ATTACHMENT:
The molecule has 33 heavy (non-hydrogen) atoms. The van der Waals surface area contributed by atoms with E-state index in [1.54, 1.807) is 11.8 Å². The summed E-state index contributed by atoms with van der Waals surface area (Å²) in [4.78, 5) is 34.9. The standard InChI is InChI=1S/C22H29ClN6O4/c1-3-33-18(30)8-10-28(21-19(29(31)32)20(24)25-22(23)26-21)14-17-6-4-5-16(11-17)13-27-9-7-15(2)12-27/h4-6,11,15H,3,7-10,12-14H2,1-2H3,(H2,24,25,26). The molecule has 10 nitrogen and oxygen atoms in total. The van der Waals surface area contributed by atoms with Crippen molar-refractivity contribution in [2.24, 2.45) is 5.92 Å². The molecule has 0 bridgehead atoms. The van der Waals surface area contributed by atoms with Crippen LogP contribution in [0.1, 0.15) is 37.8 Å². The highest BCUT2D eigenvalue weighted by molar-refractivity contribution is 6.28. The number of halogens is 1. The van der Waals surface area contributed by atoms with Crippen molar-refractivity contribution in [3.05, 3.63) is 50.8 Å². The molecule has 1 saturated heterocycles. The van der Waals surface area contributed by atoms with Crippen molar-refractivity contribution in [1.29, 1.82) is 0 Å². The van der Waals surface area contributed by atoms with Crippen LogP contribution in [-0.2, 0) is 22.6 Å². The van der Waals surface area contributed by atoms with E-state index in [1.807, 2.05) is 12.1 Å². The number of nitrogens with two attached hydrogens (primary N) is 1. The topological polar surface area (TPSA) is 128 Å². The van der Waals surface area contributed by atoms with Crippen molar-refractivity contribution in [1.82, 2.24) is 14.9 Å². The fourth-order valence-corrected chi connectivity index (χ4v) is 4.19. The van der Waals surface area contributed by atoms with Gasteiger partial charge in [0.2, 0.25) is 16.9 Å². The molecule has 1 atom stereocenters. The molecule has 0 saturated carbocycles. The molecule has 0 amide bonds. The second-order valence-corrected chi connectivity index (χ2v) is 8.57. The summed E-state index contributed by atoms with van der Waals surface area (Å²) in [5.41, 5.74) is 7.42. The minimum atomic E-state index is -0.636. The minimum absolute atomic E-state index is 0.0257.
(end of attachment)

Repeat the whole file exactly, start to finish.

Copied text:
The molecule has 33 heavy (non-hydrogen) atoms. The van der Waals surface area contributed by atoms with E-state index in [1.54, 1.807) is 11.8 Å². The summed E-state index contributed by atoms with van der Waals surface area (Å²) in [4.78, 5) is 34.9. The standard InChI is InChI=1S/C22H29ClN6O4/c1-3-33-18(30)8-10-28(21-19(29(31)32)20(24)25-22(23)26-21)14-17-6-4-5-16(11-17)13-27-9-7-15(2)12-27/h4-6,11,15H,3,7-10,12-14H2,1-2H3,(H2,24,25,26). The molecule has 10 nitrogen and oxygen atoms in total. The van der Waals surface area contributed by atoms with Crippen molar-refractivity contribution in [2.24, 2.45) is 5.92 Å². The molecule has 0 bridgehead atoms. The van der Waals surface area contributed by atoms with Crippen LogP contribution in [0.1, 0.15) is 37.8 Å². The highest BCUT2D eigenvalue weighted by molar-refractivity contribution is 6.28. The number of halogens is 1. The van der Waals surface area contributed by atoms with Crippen molar-refractivity contribution in [3.05, 3.63) is 50.8 Å². The molecule has 1 saturated heterocycles. The van der Waals surface area contributed by atoms with Crippen molar-refractivity contribution in [1.29, 1.82) is 0 Å². The van der Waals surface area contributed by atoms with Crippen LogP contribution in [-0.2, 0) is 22.6 Å². The van der Waals surface area contributed by atoms with E-state index in [1.807, 2.05) is 12.1 Å². The number of nitrogens with two attached hydrogens (primary N) is 1. The topological polar surface area (TPSA) is 128 Å². The van der Waals surface area contributed by atoms with Crippen molar-refractivity contribution in [1.82, 2.24) is 14.9 Å². The fourth-order valence-corrected chi connectivity index (χ4v) is 4.19. The van der Waals surface area contributed by atoms with Gasteiger partial charge in [0.2, 0.25) is 16.9 Å². The molecule has 1 atom stereocenters. The molecule has 0 saturated carbocycles. The molecule has 0 amide bonds. The second-order valence-corrected chi connectivity index (χ2v) is 8.57. The summed E-state index contributed by atoms with van der Waals surface area (Å²) in [5.41, 5.74) is 7.42. The minimum atomic E-state index is -0.636. The minimum absolute atomic E-state index is 0.0257.